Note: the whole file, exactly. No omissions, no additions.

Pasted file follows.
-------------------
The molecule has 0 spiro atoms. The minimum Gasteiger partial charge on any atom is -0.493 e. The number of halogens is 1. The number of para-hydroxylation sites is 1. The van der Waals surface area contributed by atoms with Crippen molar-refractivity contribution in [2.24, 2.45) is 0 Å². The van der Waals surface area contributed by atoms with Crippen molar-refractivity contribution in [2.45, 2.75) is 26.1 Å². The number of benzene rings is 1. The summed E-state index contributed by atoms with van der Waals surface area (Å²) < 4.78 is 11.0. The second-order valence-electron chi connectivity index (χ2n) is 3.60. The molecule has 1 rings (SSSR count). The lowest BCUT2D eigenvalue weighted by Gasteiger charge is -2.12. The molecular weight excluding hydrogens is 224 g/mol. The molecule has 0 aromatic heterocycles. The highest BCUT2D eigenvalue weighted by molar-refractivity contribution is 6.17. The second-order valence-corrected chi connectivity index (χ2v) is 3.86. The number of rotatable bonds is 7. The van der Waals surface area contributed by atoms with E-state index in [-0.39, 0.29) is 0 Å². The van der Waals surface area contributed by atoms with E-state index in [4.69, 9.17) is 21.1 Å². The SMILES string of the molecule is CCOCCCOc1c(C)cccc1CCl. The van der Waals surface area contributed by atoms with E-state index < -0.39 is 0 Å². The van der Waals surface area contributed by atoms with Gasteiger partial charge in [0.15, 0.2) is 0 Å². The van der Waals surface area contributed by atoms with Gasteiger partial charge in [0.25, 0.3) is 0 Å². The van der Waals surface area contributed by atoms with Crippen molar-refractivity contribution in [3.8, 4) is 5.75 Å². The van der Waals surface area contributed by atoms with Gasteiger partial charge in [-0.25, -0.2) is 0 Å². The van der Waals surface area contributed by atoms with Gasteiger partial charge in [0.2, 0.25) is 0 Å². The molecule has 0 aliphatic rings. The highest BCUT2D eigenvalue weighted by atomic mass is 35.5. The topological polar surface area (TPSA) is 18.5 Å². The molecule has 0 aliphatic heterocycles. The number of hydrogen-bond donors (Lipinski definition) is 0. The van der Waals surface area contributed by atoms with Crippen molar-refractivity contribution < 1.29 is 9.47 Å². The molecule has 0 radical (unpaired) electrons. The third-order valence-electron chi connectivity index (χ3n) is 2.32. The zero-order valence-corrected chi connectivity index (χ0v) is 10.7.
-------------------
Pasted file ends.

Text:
The molecule has 0 spiro atoms. The minimum Gasteiger partial charge on any atom is -0.493 e. The number of halogens is 1. The number of para-hydroxylation sites is 1. The van der Waals surface area contributed by atoms with Crippen molar-refractivity contribution in [2.24, 2.45) is 0 Å². The van der Waals surface area contributed by atoms with Crippen molar-refractivity contribution in [2.45, 2.75) is 26.1 Å². The number of benzene rings is 1. The summed E-state index contributed by atoms with van der Waals surface area (Å²) < 4.78 is 11.0. The second-order valence-electron chi connectivity index (χ2n) is 3.60. The molecule has 1 rings (SSSR count). The lowest BCUT2D eigenvalue weighted by Gasteiger charge is -2.12. The molecular weight excluding hydrogens is 224 g/mol. The molecule has 0 aromatic heterocycles. The highest BCUT2D eigenvalue weighted by molar-refractivity contribution is 6.17. The second-order valence-corrected chi connectivity index (χ2v) is 3.86. The number of rotatable bonds is 7. The van der Waals surface area contributed by atoms with E-state index in [-0.39, 0.29) is 0 Å². The van der Waals surface area contributed by atoms with E-state index in [4.69, 9.17) is 21.1 Å². The SMILES string of the molecule is CCOCCCOc1c(C)cccc1CCl. The van der Waals surface area contributed by atoms with E-state index < -0.39 is 0 Å². The van der Waals surface area contributed by atoms with Gasteiger partial charge in [0.15, 0.2) is 0 Å². The van der Waals surface area contributed by atoms with Gasteiger partial charge in [0.25, 0.3) is 0 Å². The van der Waals surface area contributed by atoms with Crippen molar-refractivity contribution in [3.8, 4) is 5.75 Å². The van der Waals surface area contributed by atoms with Gasteiger partial charge in [-0.25, -0.2) is 0 Å². The van der Waals surface area contributed by atoms with Gasteiger partial charge in [0.2, 0.25) is 0 Å². The molecule has 0 aliphatic rings. The highest BCUT2D eigenvalue weighted by atomic mass is 35.5. The topological polar surface area (TPSA) is 18.5 Å². The molecule has 0 aliphatic heterocycles. The number of hydrogen-bond donors (Lipinski definition) is 0. The van der Waals surface area contributed by atoms with Crippen molar-refractivity contribution < 1.29 is 9.47 Å². The molecule has 0 radical (unpaired) electrons. The third-order valence-electron chi connectivity index (χ3n) is 2.32. The zero-order valence-corrected chi connectivity index (χ0v) is 10.7.